Lifestyle & Human Interest

Watch: Girl with Autism Saves Lives of Three Horses Who Could've Been Sent to Slaughter House


Horse enthusiast Chloe Hayden is well aware that she cannot rescue every horse in need, but she can most certainly save a few.

Hayden, who lives in Australia, has always had a passion for horses and felt deeply connected to the gentle giants.

Hayden lives with autism and, as a child, said she felt quite comfortable around horses, a passion that has continued into her adult years.

She recently saved three horses who were destined for a slaughter house, as severe drought in Australia has forced a change in life for both wild and domesticated horses.

Hayden explained that when she came across a horse sale advertisement, she felt compelled to bid on three horses that were malnourished and sick — horses that nobody else would want.

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“Without thought, I bid on the three of them, and took them home that same day, away from their definite fate of meat,” Hayden wrote on her Instagram page.

When the horses first stepped out of the trailer and saw their new home, they were understandably fearful, distrusting and skittish.

For three days, Hayden came to the paddock and watched her horses. She made no attempt to approach them or touch them, she simply wanted them to get used to her presence, in hopes that they would learn not to be afraid.

She told The Dodo that while the horses may not understand exactly what she says, they do pick up on her demeanor.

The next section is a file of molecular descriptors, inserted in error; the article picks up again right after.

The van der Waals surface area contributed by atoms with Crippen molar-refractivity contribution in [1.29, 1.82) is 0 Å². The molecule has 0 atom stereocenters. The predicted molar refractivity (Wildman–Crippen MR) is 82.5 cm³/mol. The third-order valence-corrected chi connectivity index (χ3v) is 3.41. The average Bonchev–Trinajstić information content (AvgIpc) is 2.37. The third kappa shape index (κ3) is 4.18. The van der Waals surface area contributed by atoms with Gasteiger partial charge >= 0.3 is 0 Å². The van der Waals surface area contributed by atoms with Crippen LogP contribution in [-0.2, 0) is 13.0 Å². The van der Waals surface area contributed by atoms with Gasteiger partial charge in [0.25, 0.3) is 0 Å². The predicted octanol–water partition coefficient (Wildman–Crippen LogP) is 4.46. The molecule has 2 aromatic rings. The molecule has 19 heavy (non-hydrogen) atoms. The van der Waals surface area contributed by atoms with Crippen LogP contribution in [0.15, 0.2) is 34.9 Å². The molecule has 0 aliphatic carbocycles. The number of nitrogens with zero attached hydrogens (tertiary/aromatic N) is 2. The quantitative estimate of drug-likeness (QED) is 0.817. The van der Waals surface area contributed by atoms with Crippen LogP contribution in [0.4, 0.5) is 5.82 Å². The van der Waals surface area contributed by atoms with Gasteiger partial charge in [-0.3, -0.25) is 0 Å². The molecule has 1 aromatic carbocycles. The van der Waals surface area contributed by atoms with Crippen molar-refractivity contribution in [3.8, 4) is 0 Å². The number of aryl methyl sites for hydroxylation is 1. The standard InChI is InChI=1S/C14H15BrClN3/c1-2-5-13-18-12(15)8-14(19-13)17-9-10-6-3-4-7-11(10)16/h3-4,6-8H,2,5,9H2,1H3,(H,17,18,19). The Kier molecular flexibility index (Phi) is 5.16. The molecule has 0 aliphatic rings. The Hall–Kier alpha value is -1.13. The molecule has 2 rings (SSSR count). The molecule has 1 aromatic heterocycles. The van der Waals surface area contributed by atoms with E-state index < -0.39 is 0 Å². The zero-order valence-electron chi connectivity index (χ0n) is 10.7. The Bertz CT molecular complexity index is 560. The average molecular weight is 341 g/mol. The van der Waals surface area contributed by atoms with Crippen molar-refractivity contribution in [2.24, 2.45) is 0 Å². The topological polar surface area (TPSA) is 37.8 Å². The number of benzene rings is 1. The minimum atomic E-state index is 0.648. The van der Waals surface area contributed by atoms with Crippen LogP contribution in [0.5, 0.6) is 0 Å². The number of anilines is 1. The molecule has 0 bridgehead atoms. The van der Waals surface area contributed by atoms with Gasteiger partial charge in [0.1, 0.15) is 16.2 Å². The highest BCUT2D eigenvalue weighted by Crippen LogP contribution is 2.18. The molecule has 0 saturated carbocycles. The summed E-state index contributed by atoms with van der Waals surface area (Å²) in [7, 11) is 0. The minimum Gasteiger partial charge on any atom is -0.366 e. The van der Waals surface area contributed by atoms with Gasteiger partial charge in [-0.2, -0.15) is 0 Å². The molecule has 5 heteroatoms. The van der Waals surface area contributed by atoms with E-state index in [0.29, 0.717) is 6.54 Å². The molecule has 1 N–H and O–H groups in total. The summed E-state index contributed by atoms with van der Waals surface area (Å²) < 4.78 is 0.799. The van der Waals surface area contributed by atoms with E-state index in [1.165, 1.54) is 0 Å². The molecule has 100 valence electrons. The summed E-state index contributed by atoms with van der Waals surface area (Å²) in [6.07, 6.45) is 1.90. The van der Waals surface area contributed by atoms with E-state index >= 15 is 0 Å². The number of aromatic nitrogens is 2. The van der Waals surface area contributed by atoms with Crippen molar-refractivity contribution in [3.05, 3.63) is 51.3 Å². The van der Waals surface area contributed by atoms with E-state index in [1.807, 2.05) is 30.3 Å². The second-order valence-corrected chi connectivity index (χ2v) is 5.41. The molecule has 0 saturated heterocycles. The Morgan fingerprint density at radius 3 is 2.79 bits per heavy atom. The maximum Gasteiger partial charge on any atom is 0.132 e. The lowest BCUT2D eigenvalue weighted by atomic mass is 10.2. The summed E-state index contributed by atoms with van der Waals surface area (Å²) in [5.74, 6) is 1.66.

“They can understand that you’re coming from a place of love and a place of kindness and a place of trust,” Hayden said.

On the fourth day, Hayden walked calmly toward the horse who had been the most timid and was thrilled when the horse accepted her soft touch.

“It was the most incredible thing, knowing that this horse who was so scared of everything, had trusted me enough to let me touch her,” Hayden said.

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Hayden wants to spread a message that one person can make a difference in the lives of others.

She hopes that those who see her story might be inspired to find the one or two vulnerable lives around them that need help, and then do their part to change those lives for the better.

“Be kind. Love hard. Give everything,” Hayden wrote on Instagram. “Because you can’t save the world, but for one individual, you can save theirs.”

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A graduate of Grand Canyon University, Kim Davis has been writing for The Western Journal since 2015, focusing on lifestyle stories.
Kim Davis began writing for The Western Journal in 2015. Her primary topics cover family, faith, and women. She has experience as a copy editor for the online publication Thoughtful Women. Kim worked as an arts administrator for The Phoenix Symphony, writing music education curriculum and leading community engagement programs throughout the region. She holds a degree in music education from Grand Canyon University with a minor in eating tacos.
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Lifestyle & Human Interest